The end is nigh for one of the federal government’s most popular and well-used insurance plans. The Consolidated Omnibus Budget Reconciliation Act, more famously known as COBRA, will no longer be subsidized by the government beginning next week. The demise of the subsidy, which has provided insurance coverage to millions of unemployed citizens throughout the nation by lowering the cost of COBRA, has been met with little fanfare. After the subsidy ends, the options for those unable to afford conventional insurance coverage will become slimmer.
Despite being designed to help the unemployed obtain health insurance, COBRA is a massively expensive program for both the government and consumers. Without the subsidy, the costs of the program will only grow, putting immense strain on consumers who already had trouble affording the coverage. The Kaiser Family Foundation has expressed concern over the issue, stating that many families may be going without health insurance simply because they can no longer afford it.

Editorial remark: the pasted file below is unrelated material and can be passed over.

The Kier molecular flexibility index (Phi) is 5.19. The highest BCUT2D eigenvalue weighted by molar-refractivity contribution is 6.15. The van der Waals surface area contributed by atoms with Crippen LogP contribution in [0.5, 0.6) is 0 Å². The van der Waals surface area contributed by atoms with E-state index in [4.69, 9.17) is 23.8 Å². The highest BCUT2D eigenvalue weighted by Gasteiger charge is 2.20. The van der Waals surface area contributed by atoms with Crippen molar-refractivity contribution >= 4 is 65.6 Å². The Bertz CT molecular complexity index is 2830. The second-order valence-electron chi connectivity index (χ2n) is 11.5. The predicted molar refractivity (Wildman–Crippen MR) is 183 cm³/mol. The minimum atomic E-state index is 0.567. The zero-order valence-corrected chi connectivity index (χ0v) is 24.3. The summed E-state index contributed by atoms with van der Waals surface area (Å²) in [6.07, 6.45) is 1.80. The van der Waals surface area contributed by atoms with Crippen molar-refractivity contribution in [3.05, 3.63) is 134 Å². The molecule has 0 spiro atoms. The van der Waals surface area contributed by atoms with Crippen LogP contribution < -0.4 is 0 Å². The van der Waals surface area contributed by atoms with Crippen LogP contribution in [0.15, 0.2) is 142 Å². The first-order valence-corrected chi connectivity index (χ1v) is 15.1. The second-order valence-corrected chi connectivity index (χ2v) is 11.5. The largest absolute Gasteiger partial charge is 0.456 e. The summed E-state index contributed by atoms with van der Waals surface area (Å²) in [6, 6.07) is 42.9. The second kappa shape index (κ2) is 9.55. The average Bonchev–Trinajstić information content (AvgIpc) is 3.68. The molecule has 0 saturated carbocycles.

As individuals and groups drop out of the program, COBRA will no longer be self-sustaining. The fate of the program lies with Congress, who will determine whether the program can continue without federal support or if it will be allowed to dissolve. Thus far, legislators have shown little interest in backing COBRA mostly because of the coming of health insurance exchanges that would have made the program obsolete. However, the unemployed will still not be able to afford coverage through exchanges and will be left without any insurance, which would put them in violation of federal law.